Atlanta Hawks general manager Danny Ferry will be disciplined by the team for reading aloud at a June meeting a racist comment from a player’s background report.
A chain of events involviing Ferry led to Hawks majority owner Bruce Levenson putting his controlling interest in the team up for sale, officials told ESPN.com.
Levenson announced Sunday that he would sell his share in the team because of the “inappropriate and offensive” internal email sent in 2012 regarding the lack of white fans at Philips Arena.
The nature of the Ferry’s discipline was not disclosed by the team. According to ESPN sources, Ferry will remain the team’s general manager.
Miami Heat swingman Luol Deng was the free-agent player being discussed in a Hawks’ owners call in June when a racist comment was read from a background report by Ferry, according to the Atlanta Journal-Constitution. Deng ended up signing a two-year, $20 million contract with the Heat in July.
Following that meeting, a member of the Atlanta-based ownership raised a concern over the comment. That prompted an internal investigation conducted by council. The law firm of Alston and Bird spoke to 19 people and reviewed over 24,000 documents, Hawks CEO Steve Koonin told the newspaper Sunday night.
During the investigation, an email written by Levenson, directed to Ferry and fellow Washington D.C. based co-owners Ed Peskowitz and Todd Foreman, that contained inflammatory remarks was discovered.
According to Koonin, in the meeting to discuss free agency, a player was being discussed and Ferry cited a background report that included an “offensive and racist” remark.
“Instead of editing it, he (Ferry) said the comment,” Koonin told the Journal-Constitution.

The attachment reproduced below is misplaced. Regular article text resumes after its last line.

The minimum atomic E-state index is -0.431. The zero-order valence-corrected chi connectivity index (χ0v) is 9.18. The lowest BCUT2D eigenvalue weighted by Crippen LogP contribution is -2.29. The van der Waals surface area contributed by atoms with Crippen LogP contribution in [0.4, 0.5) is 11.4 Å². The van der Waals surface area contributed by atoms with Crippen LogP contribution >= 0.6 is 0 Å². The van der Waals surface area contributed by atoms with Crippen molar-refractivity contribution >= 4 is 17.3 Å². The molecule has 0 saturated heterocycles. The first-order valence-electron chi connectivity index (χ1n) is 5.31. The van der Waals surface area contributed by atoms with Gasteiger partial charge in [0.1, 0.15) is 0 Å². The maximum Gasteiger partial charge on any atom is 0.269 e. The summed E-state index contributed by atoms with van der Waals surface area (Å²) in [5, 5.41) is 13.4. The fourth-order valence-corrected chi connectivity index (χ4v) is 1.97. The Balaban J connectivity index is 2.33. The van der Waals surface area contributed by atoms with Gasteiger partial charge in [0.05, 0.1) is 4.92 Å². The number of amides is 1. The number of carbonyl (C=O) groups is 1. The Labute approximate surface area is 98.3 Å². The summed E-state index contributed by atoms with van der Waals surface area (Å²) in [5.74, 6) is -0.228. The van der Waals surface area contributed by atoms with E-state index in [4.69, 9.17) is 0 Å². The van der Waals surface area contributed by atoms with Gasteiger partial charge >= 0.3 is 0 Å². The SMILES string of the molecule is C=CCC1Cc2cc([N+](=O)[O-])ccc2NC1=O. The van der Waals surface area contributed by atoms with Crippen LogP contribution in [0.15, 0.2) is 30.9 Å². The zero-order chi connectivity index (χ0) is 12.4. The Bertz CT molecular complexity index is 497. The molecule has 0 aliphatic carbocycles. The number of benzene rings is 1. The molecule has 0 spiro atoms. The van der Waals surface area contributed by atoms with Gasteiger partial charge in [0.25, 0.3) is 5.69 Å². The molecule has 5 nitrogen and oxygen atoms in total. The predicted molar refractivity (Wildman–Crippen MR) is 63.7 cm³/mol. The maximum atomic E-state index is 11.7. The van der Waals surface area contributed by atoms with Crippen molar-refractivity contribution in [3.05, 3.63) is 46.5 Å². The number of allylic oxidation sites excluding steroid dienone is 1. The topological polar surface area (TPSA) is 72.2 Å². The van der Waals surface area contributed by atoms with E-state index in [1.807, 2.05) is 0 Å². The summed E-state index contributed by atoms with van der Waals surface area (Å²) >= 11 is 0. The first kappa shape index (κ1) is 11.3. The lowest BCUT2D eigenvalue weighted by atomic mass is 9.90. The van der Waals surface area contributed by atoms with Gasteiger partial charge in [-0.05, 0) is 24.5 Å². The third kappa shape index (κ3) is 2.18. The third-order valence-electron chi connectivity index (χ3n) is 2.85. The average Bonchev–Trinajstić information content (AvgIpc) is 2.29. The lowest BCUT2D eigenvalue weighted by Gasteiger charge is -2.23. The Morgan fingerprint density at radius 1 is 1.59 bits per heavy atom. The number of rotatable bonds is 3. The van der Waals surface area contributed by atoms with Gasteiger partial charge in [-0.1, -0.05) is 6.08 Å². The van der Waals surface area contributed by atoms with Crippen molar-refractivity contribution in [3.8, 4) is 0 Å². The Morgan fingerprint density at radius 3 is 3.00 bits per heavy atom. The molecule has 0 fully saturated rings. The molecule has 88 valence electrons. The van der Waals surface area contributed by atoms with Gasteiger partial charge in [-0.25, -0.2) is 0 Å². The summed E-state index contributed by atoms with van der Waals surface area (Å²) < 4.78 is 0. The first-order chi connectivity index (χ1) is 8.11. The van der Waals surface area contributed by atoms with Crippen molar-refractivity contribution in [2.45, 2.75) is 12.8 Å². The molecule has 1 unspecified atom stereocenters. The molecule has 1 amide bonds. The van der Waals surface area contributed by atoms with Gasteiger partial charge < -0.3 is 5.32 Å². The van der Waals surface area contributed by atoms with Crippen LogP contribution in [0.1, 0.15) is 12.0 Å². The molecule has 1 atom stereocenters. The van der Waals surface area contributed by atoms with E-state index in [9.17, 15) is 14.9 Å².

The meeting took place less than two months after NBA commissioner Adam Silver banned Donald Sterling, the Los Angeles Clippers’ former owner, for life and started proceedings to force him to sell the team when racist comments he made became public. After a short court battle involving Sterling, his estranged wife Shelly and the league, the team was sold to former Microsoft executive Steve Ballmer for $2 billion.
Levenson had been one of the most outspoken owners against Sterling’s actions.
After Levenson’s email was found, the Hawks informed the NBA, which launched its own investigation. Within the past week, ESPN sources said, the details of the email became known to several other owners and league officials as Silver discussed the league’s options.
Although no punishment decision had been reached, Levenson chose to sell the team on his own, several sources told ESPN.
In the email, Levenson said he concluded that “southern whites” were uncomfortable at games.
“My theory is that the black crowd scared away the whites and there are simply not enough affluent black fans to build a significant season ticket base,” Levenson wrote.
“Please don’t get me wrong. There was nothing threatening going on in the arena back then. I never felt uncomfortable, but I think southern whites simply were not comfortable being in an arena or at a bar where they were in the minority.”
Levenson wrote that the crowds at Hawks games are 70 percent black, too many of the team’s cheerleaders are black and too much hip-hop music is played.
“Then I start looking around at other arenas. It is completely different,” Levenson wrote.
Levenson also wrote that “I have even (complained) that the kiss cam is too black.”
The Hawks have made the playoffs in each of the past seven seasons, the longest current streak in the Eastern Conference and second-longest in the NBA behind the San Antonio Spurs’ 17.
The Hawks finished 28th in attendance last season.
The Hawks’ ownership group has a cluster of owners based in Atlanta and a cluster based in Washington, D.C., that includes Levenson. The group, which operates as Atlanta Spirit LLC, has been divided frequently since it bought the team in 2005.
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